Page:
Not pharmacy-ing eye to eye

A growing number of American pharmacists have been dispensing their moral beliefs along with medication to some customers. Courtrooms in several states are dealing with complaints that some pharmacists are refusing to fill prescriptions to birth control pills and morning-after pills. Customers complain that these pharmacists are lecturing them about their lifestyle, holding their prescription hostage by refusing to transfer it to another drug store, along with the refusal to fill the prescription. Pharmacists who interfere with customers getting their prescriptions have faced disciplinary action from state boards, have been forced to participate in ethics classes, and some have lost their jobs. The courts are still deciding whether or not to add other penalties, including fines and paying court costs to the consequences.

I did find this trend unusual….and troubling….but it took me some time to figure out what bothered me about it. I think it comes down to job expectations. While we each bring our own set of beliefs to any job we perform, we also make decisions about any career choice while pursuing that goal. Becoming a pharmacist is not an overnight process. There is a great deal of time to consider the implications of that profession before you actually don the lab coat and step behind a drug store counter. Even before classes are taken, the average person has a fairly clear idea of what the job expectations are as a pharmacist. Because of this, I don’t think many visualize the pharmacist role to be that of a moral beacon. There is some level of counseling that a pharmacist performs, but that is generally limited to providing information on how medicines work and interact with the human body. It’s medical doctors with the God Complex, right? Talk about getting a second opinion!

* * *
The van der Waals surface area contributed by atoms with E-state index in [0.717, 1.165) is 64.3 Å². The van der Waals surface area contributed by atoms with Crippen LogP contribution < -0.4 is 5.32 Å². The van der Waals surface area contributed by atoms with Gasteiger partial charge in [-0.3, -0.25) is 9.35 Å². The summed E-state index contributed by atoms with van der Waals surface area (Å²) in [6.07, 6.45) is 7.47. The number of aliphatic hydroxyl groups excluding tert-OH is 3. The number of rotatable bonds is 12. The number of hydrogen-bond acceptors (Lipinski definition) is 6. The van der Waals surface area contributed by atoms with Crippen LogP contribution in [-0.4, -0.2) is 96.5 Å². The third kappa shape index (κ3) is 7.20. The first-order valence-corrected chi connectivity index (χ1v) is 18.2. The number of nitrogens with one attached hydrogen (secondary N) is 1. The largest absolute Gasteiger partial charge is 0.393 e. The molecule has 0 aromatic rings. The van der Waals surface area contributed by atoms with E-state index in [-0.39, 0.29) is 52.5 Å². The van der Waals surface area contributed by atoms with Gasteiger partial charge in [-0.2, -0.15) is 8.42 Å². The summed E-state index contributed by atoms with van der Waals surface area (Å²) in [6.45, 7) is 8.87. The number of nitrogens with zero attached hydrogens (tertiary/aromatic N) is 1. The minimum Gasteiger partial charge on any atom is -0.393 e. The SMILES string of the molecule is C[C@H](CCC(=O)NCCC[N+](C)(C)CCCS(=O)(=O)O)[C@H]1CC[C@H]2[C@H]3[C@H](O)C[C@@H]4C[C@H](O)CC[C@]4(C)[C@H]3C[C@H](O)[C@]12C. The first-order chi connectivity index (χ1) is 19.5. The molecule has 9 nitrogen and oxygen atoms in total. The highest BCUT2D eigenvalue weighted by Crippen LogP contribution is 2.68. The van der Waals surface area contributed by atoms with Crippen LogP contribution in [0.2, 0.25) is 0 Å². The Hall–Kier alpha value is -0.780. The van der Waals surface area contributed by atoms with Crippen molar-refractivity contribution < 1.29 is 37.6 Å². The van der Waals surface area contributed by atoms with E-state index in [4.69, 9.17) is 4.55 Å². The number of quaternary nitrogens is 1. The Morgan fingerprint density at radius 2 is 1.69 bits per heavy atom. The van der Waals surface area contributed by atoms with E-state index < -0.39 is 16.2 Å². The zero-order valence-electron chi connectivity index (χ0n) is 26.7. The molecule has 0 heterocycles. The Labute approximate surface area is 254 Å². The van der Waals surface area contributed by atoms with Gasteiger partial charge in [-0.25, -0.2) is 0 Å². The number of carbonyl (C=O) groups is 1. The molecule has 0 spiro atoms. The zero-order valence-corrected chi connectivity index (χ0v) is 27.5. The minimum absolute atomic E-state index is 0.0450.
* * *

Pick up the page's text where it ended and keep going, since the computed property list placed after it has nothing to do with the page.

Anyway, if people are seeking other forms of guidance, then they typically consult specialists in other fields. Psychologists, doctors, lawyers, accountants, gurus, and priests all offer guidance to those seeking it; depending on what type of counsel is sought. Pharmacists are hired to do one job. Refusal to do that job should have some consequence. What I find curious is that these pharmacists don’t appear to be protesting other ills. Do these people still sell condoms? If they are THAT pro-life, isn’t prescribing antibiotics killing on a genocidal scale? Does this disapproval extend into other lifestyle choices that customers might make? Do they sell cigarettes or do they lecture customers about the health issues they raise?

The bottom line is that if personal morality prevents the employee from doing their job; it’s not the employer’s job to accommodate that. If you want to lecture people about lifestyle choices, find another career path. One that has “lecturing other people about lifestyle choices” in the job description.

Problem Solved



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